P770 Autologous regulatory T cell transfer in patients with refractory ulcerative colitis: Interim report of a phase 1, dose-escalation trial
Voskens, C.(1)*;Stoica, D.(1);Rosenberg, M.(1);Weidinger, C.(2);Vitali, F.(3);Zundler, S.(3);Ganslmayer, M.(3);Wiesinger, M.(1);Wunder, J.(3);Kummer, M.(1);Siegmund, B.(2);Schnoy, E.(4);Rath, T.(3);Hartmann, A.(5);Hackstein, H.(6);Schuler-Thurner, B.(1);Berking, C.(1);Schuler, G.(1);Atreya, R.(3);Neurath, M.F.(3);
(1)University Hospital Erlangen- Deutsches Zentrum für Immuntherapie DZI- Friedrich-Alexander University Erlangen-Nürnberg, Department of Dermatology, Erlangen, Germany;(2)Charité - Universitätsmedizin Berlin- corporate member of Freie Universität Berlin- Humboldt-Universität zu Berlin- Campus Benjamin Franklin, Medical Department- Division of Gastroenterology- Infectious Diseases and Rheumatology, Berlin, Germany;(3)University Hospital Erlangen- Deutsches Zentrum für Immuntherapie DZI- Friedrich-Alexander University Erlangen-Nürnberg, Department of Medicine 1, Erlangen, Germany;(4)University Hospital Augsburg, Department of Gastroenterology, Augsburg, Germany;(5)University Hospital Erlangen- Friedrich-Alexander University Erlangen- Nürnberg, Department of Pathology, Erlangen, Germany;(6)University Hospital Erlangen- Friedrich-Alexander University Erlangen- Nürnberg, Department of Transfusion Medicine, Erlangen, Germany;
Ulcerative colitis (UC) is marked by impaired mucosal homeostasis with predominance of intestinal effector T cells and insufficient expansion of mucosal regulatory T cells (Tregs), thereby providing a scientific rationale for Treg-based immunotherapy in UC.
We developed a protocol to generate large numbers of autologous CD25+ cells under aegis of IL-2, rapamycin and anti-CD3/anti-CD28 expander beads ex vivo from CD25+ precursors derived from peripheral blood cells, intended for clinical use under good manufacturing practice (GMP) conditions. We initiated a single-centre, open-label, fast-track dose-escalation, phase-1 clinical trial with a single adoptive transfer of autologous ex vivo expanded CD4+CD25+CD127−/lo Tregs in patients with refractory UC. The primary objective of the trial was to define safety and the maximum tolerable dose of a single intravenous administration of autologous expanded Tregs according to the fast-track dosing principle. Adoptive transfer was escalated from the starting dose of 0.5×106 Tregs/kg body weight to the next dose level (1×106, 2×106, 5×106 and 10×106 Tregs/kg body weight) in each consecutive patient, respectively, if no dose-limiting toxicity occurred. We here report interim study data of the first 8 patients that received Treg transfer and were followed up over 12 weeks. There were no changes in concomitant medication during the study period.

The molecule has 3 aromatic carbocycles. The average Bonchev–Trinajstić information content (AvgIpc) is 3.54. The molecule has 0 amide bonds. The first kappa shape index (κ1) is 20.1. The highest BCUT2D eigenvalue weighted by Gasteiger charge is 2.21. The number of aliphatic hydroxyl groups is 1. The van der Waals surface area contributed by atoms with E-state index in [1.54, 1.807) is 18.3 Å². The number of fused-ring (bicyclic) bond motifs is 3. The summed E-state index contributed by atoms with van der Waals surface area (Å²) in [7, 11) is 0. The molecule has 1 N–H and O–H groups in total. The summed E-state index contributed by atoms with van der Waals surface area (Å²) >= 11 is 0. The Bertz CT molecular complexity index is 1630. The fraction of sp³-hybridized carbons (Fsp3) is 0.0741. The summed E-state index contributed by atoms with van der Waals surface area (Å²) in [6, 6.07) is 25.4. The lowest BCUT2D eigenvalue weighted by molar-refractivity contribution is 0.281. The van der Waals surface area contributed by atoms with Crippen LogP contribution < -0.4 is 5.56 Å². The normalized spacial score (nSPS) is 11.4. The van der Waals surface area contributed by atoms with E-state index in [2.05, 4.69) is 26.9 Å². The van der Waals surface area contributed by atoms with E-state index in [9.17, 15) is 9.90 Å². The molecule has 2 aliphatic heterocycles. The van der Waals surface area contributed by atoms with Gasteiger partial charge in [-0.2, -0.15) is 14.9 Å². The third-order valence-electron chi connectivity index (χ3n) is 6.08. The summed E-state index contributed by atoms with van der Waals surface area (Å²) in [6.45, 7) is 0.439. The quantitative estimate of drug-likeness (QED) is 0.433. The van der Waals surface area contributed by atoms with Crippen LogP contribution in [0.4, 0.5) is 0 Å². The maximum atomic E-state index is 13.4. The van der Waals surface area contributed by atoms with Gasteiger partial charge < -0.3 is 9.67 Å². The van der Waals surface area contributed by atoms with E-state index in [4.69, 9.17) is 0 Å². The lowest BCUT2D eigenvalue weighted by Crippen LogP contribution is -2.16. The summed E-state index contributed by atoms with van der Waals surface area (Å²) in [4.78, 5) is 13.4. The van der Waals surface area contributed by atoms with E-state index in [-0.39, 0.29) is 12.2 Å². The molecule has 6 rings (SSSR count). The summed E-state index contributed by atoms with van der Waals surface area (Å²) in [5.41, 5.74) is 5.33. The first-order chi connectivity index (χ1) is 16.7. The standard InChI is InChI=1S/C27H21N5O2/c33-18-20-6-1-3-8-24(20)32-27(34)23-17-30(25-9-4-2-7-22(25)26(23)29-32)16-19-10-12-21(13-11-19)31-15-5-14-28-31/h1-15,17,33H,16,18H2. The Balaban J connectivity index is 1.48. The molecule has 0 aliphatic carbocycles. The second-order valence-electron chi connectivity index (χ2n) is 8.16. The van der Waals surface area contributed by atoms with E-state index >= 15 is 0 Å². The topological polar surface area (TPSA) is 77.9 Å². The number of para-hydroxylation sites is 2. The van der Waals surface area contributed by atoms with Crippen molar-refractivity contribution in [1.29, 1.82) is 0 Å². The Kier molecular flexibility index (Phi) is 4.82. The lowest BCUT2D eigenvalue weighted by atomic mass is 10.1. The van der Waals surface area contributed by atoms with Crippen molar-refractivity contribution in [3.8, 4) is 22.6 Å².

The 8 patients received 0.5 x106 (n=1), 1×106 (n=1), 2×106 (n=1), 2.8x106 (n=1), 5×106 (n=1) and 10×106 (n=3) Treg/kg body weight, respectively. The patients did not show any dose-limiting toxicity and there were no adverse events related to Treg transfer. 87.5% (7/8) of patients had previously received treatment with at least 2 different substance classes of advanced therapies, such as biologics and JAK inhibitors and the mean Mayo Score (MS) at baseline was 9.1±1.6. The mean modified MS (mMS) dropped significantly from 6.6±1.2 at baseline to 4.5±2.2 at week 4 (p=0.006) and 4.6±2.0 at week 12 (p=0.01). There was reduction of mean faecal Calprotectin levels from 1708±397 µg/g at baseline, to 1411±471 µg/g at week 4 and 919±332 µg/g at week 12. Clinical response was reached by 62.5% (5/8) of patients at week 4 and also week 12. Clinical response predominantly occurred in patients receiving the highest number of 10×106 Tregs/kg body weight. Clinical remission was achieved by 12.5% (1/8) of patients at week 4 and also week 12.
Autologous regulatory T cell transfer was well tolerated up to the maximal tested dose of 10×106 Tregs/kg body weight. Study results suggest that adoptively transferred polyclonal Tregs might be effective in refractory ulcerative colitis, warranting further clinical studies.